Born in 1923, Baggs shaped the journalistic voice of Miami as the editor of The Miami News from 1957 to 1969. He was one of a small group of Southern newspaper editors who campaigned for civil rights for African Americans in the 1950s and 1960s.
In the halls of academia and in creative spaces, heated discussions take place regarding who has the right to tell whose story. Author Amy Paige Condon tells the story of “The Life of Bill Baggs” without painting him as a white savior or overplaying his friendship with world leaders and the unsung heroes of Miami’s civil rights struggle. When Rev. Theodore Roosevelt Gibson, the head of Miami’s NAACP chapter, walked into Baggs’s office in December 1966, he said: “I want to know you.” With his signature lopsided grin and a handshake Baggs asked: “Why don’t you sit down and tell me what you think this civil rights business is all about?”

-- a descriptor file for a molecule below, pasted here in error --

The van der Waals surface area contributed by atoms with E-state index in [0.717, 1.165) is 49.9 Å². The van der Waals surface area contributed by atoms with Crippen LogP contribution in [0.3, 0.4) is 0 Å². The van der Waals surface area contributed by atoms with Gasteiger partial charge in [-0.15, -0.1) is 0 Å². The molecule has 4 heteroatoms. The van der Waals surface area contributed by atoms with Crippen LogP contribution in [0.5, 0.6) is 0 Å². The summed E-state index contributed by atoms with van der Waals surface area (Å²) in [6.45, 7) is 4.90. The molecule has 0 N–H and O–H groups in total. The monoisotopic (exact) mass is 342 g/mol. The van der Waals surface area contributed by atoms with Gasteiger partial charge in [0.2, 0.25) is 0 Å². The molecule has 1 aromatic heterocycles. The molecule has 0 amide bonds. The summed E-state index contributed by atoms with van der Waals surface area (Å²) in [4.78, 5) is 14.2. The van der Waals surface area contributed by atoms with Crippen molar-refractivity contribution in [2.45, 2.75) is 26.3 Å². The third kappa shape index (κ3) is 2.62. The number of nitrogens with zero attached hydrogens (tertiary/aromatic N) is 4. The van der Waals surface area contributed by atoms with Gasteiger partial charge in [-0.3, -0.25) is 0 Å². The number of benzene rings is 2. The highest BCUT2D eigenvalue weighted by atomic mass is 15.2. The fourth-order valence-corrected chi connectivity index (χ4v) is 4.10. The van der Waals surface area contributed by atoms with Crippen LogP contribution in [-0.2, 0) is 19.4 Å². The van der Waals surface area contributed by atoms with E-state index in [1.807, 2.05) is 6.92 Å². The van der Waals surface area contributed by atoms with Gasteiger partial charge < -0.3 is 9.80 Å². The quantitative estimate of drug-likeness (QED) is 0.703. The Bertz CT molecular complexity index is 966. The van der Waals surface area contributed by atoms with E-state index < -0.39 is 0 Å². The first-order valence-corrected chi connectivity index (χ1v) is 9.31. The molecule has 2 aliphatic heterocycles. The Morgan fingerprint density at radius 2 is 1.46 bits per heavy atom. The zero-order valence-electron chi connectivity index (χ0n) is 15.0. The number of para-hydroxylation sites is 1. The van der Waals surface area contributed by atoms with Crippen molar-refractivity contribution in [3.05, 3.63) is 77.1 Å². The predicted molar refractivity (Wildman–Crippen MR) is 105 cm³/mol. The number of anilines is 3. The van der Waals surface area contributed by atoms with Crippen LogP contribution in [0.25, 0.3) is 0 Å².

Bill Baggs relied on friendships he forged across racial, ethnic, and religious backgrounds to get to the truth of the human condition, just as much as those friends depended on him to use his platform to raise and amplify their voices. With her book “A Nervous Man Shouldn’t Be Here in the First Place” Paige endeavors to demonstrate through the story of Bill Baggs’s life, that none of us make progress alone. She offers a piece of Miami history and a glimpse into how the journalist and activist helped shape it into the city we live in today.
The book is available at the Bill Baggs Cape Florida gift shop inside the Lighthouse Keeper’s Cottage adjacent to the lighthouse.